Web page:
I recently received the following question from a design student at MacEwan University:
Earlier this summer I met two gentlemen—one of whom was a graduate of the MacEwan Design Studies program—who own a new advertising agency. The three of us talked a lot about future opportunities, and so I later sent them an e-mail explaining that, although I was already employed, I would love to hear what they had to say about my work.
They took a look at my work and said they loved it. They offered me a job working as a contractor, just picking up jobs on the side. Before thinking too much about it, I asked how our relationship would work.
They told me that we’d have a few “trial runs” of unpaid work, “as a test to see if the quality and ability is there.” I politely declined the offer.
I was lucky enough to already have employment, so I wasn’t desperate for the work. But after thinking about it for a while, it occurred to me that there may be students looking for a job who might fall into this kind of trap—doing client work for no pay.
Is this kind of “trial run” a standard practice?
Stories like this are, unfortunately, all too commonplace in the graphic design industry. What the agency was asking for was speculative work. It’s something that comes up often during the hiring process and which most designers know well enough to avoid, but sometimes the potential of an opportunity can make it difficult to say “No thank you” to such an offer—especially if you’ve been on the job hunt a long time.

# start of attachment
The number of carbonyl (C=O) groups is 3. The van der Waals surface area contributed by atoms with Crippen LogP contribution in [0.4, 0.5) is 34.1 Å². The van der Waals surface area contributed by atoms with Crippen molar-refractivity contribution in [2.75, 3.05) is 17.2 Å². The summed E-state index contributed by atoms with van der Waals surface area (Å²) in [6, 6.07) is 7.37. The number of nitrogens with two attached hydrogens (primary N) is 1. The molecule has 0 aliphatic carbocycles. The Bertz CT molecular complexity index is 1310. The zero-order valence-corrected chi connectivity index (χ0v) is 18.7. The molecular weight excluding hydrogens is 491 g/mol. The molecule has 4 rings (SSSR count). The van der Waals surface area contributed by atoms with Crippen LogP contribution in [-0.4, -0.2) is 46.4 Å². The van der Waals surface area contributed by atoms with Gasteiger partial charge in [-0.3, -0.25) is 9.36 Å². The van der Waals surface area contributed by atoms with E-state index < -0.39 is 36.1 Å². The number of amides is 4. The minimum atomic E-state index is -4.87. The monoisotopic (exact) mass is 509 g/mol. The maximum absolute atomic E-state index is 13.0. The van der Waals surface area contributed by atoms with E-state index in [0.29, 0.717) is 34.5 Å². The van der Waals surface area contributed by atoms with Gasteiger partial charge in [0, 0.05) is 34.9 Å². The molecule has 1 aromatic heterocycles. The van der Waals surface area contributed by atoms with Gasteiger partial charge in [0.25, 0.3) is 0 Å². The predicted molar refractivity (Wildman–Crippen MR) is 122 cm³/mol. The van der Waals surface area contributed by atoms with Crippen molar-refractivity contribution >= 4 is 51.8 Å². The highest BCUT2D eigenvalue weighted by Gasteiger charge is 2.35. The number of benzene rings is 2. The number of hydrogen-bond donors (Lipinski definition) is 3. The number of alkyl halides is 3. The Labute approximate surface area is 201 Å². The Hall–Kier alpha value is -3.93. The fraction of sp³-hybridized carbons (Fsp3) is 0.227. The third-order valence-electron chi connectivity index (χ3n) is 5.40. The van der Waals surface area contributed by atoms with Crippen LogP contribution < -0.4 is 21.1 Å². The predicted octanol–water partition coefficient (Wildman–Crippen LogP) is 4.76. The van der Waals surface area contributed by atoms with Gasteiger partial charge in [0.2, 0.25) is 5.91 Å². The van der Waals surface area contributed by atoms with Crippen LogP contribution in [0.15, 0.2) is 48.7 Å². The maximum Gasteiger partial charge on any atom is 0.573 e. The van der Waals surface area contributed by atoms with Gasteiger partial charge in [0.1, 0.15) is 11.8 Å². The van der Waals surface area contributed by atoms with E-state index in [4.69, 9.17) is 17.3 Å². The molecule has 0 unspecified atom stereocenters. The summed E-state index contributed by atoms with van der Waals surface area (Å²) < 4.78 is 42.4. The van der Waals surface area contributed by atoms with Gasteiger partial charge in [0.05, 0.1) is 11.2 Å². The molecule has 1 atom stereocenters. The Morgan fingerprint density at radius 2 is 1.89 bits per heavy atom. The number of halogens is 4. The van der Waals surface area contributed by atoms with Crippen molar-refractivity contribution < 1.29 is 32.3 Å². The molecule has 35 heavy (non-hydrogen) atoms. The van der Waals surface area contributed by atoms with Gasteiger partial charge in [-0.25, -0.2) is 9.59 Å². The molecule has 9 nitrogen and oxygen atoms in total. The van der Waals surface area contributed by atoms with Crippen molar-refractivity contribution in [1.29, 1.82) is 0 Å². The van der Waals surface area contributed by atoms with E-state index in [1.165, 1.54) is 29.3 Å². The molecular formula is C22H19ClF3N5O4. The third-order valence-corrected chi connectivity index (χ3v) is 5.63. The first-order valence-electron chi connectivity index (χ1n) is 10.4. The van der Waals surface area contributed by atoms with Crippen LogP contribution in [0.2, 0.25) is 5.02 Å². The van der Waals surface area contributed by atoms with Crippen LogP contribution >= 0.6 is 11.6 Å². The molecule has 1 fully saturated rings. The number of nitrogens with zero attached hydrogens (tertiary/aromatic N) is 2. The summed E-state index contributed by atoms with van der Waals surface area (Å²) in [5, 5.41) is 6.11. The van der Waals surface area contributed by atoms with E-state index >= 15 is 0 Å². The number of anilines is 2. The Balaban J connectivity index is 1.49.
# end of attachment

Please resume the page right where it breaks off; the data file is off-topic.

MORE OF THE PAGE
Speculative work—or “spec work”—is work performed without fair compensation. It’s typically presented as an opportunity: someone is looking for a designer, but want to make sure that you have the right skills, or that you’re the right fit, so they ask you to do just one or two things for no pay, in return for the opportunity to maybe get paying jobs in the future.
It all sounds reasonable, especially when you’re just starting out, but the truth is that requesting work for free demonstrates a lack of respect for the designer and the design process. It also reflects a lack of understanding and respect for the value of effective design. Designers are professionals, their services add value and help clients in ways they cannot help themselves. You can’t get your first divorce proceeding free from a lawyer—with the promise she’ll be paid for the next one!—so why should a designer be any different?
The Graphic Designers of Canada believes that professional designers should be compensated fairly for their work. I would like to invite you to have a look at our code of ethics in which you can find more information on the topic: About Our Code of Ethics.
So what can you do if a situation like this arises? You could say no, or you could try to negotiate.
Try this: if the work being performed by you as a freelancer could be performed by someone in a salaried position, ask to be paid at the same hourly rate. There’s nothing wrong with making a respectful suggestion: it demonstrates that not only are you are interested in the position, you’re also a professional.
If they say no, well then it’s clear the company you are applying for doesn’t value your work—which will probably result in a lot of frustrating situations you’d be wise to avoid from the get go. From my experience, it’s better to work somewhere unrelated to your professional field while looking for a great opportunity than be taken advantage of disrespected.
To help you make great decisions for yourself, it is important you understand the impact of them. Below is a list of great resources on spec work. And, if you have any further questions or you’ve encountered a similar situation and require advice, please don’t hesitate to contact the GDC directly.
What is Spec Work - informational video by Topic Simple
The NO!SPEC Campaign by NO!SPEC
Don’t Design on Spec - by Jeffrey Zeldman
Competition and Contest Guidelines